There are multiple methods to identify the number of classes you should have in your QOS policy. I like to base my policies on the number of hardware queue’s my networking equipment has. Most Cisco Catalyst switches have two to four hardware queues. Some of the newer products may have more. Depending on the vendor, you may get up to eight or more hardware queue’s. Brocade uses eight queue’s on the majority of their switch ports.
Knowing the number of hardware egress queue’s that your equipment has is very important. These hardware queue’s use FIFO and no longer look at the COS, DSCP markings when a packet arrives into the queue. Due to this, an EF packet may get sent after an AF13 packet if the AF13 packet arrives into the queue first. More hardware queue’s in your hardware is better.
By default the network gear is configured with default COS or DSCP mapped to specific queue’s. You need to look at this to see if you like the way these are mapped. By default you may have EF and AF4 in the same hardware queue on a switch that only has two hardware queue’s. Maybe you want to split them up so EF goes in one queue and AF4 goes to the other queue. You need to figure out what you think will work the best to fit your needs.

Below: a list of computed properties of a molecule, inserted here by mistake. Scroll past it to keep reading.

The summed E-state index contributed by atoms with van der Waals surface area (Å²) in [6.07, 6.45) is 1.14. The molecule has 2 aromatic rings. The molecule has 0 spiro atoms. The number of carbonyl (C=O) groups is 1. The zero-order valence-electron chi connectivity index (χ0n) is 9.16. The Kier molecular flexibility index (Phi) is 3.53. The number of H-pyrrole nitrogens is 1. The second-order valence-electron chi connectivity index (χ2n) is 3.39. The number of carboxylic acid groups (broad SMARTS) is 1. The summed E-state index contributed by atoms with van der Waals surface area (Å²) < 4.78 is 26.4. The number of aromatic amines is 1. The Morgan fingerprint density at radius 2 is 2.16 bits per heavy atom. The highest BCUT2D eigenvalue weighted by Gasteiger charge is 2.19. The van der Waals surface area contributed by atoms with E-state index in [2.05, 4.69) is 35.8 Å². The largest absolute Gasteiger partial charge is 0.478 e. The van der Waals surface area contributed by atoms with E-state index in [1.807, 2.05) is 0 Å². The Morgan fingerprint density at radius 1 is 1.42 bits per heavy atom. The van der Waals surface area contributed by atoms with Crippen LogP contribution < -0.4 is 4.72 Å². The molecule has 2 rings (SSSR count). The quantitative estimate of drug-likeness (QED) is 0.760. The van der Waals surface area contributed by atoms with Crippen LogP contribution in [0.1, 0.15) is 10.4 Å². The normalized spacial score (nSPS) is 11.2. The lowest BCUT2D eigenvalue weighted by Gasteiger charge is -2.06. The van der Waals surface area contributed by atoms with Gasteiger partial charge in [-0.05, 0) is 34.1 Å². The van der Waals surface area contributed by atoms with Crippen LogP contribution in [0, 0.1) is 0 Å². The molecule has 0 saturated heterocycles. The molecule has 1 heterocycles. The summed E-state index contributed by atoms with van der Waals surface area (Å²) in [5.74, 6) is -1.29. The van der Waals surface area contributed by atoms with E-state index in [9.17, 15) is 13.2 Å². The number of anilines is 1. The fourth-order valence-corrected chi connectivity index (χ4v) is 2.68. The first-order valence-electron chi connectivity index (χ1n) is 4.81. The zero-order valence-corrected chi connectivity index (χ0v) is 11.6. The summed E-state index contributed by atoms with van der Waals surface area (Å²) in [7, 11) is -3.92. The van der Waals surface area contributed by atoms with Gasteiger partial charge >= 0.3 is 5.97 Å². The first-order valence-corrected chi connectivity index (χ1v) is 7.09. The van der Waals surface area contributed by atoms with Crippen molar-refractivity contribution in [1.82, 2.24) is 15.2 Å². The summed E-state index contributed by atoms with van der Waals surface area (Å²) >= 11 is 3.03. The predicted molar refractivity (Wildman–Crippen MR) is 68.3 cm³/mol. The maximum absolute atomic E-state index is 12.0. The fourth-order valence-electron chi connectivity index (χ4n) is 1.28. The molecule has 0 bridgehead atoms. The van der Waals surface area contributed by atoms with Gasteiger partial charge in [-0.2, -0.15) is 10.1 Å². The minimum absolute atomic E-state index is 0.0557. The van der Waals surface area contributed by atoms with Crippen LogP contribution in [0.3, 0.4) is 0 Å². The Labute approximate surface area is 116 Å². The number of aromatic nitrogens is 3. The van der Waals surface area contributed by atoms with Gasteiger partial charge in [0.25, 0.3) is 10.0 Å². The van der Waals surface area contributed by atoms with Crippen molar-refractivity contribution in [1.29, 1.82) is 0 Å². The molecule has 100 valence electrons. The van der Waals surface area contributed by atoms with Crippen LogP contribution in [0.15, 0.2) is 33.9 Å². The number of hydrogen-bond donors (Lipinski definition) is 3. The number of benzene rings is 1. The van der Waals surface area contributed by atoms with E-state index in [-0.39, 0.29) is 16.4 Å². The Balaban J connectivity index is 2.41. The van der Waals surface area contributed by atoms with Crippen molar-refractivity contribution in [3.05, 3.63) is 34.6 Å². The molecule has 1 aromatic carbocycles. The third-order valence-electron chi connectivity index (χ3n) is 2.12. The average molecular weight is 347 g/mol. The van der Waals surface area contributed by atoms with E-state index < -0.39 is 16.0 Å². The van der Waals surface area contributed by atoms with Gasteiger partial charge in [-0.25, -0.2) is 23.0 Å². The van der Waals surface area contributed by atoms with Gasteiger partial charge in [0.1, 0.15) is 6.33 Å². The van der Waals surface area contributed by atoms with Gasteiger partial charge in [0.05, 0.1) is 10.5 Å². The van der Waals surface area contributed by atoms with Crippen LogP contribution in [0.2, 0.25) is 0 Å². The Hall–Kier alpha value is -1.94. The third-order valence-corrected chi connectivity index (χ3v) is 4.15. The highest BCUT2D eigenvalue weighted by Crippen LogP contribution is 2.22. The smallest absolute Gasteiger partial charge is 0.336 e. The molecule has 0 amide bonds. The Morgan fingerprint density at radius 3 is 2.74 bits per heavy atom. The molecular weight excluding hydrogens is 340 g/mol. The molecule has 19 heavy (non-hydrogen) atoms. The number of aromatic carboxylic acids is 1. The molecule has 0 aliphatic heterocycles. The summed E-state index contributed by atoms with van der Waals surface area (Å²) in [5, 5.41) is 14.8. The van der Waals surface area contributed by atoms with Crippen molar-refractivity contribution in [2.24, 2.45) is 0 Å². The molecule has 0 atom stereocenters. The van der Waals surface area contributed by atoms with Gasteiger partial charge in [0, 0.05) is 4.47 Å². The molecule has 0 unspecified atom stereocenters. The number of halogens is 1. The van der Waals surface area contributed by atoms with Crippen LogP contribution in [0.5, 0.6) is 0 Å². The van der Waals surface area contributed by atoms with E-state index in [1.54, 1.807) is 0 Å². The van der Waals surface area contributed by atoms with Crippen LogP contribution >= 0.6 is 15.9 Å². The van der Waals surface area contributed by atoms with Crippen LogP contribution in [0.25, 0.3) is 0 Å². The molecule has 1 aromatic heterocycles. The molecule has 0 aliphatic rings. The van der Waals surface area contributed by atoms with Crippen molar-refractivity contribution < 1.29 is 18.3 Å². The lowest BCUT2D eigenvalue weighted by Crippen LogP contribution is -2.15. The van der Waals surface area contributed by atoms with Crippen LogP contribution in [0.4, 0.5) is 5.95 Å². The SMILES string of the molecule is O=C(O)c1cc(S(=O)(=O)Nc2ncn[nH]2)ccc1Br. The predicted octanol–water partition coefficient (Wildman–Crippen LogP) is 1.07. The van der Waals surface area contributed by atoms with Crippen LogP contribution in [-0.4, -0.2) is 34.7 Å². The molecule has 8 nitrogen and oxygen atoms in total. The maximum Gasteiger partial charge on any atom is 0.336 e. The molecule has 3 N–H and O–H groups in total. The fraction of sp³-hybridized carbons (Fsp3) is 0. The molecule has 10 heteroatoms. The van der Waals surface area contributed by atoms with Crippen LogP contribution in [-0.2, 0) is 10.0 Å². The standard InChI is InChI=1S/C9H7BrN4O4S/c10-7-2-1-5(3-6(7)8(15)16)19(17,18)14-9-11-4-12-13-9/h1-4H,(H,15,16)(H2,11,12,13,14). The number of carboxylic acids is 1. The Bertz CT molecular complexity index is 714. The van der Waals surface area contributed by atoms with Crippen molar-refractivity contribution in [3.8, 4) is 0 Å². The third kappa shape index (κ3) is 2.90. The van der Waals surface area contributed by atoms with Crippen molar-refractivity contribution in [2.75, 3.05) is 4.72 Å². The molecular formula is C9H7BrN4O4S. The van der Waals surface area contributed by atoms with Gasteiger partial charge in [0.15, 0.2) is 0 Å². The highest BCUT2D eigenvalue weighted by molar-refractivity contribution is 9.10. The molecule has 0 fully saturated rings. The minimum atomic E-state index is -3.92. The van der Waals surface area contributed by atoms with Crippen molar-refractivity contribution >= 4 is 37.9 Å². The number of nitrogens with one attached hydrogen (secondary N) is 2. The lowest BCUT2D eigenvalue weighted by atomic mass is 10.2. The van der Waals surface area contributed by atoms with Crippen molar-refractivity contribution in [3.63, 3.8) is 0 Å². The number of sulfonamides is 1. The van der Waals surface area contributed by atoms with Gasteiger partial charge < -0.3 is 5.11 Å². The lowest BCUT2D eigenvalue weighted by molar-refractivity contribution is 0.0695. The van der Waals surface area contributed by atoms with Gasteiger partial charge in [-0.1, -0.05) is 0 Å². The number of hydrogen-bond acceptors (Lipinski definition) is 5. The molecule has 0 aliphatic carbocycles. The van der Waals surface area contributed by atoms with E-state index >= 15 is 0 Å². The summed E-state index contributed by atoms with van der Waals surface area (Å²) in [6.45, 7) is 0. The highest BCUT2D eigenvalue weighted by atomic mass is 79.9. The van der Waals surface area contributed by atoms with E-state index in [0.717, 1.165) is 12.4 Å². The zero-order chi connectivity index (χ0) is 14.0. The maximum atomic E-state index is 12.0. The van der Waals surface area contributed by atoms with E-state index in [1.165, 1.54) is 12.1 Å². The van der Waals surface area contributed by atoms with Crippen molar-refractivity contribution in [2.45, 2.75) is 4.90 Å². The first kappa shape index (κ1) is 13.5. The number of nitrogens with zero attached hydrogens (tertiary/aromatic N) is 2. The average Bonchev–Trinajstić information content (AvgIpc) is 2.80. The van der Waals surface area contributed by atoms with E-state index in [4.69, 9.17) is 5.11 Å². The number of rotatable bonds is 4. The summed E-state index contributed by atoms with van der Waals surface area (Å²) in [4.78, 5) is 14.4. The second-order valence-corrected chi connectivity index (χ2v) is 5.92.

Due to the different features per platform or line card, I recommend creating a policy with no more then the maximum number of hardware queue’s that is used the most. For example, the most popular switch may be a Cisco 4500, it has four queue’s. Write your policy with four classes. If the majority of your switches are Brocade switches with eight queue’s, use eight classes in your policy. More hardware queue’s the better. The number of egress queue’s should be a factor in your hardware selection.
Cisco Routers only have one hardware queue. All of the classes in your policy create a software queue. To make life simple, I recommend using the same policy on the LAN as the WAN, if possible. Usually it needs to be a little different depending on the needs of the business.
What method do you use?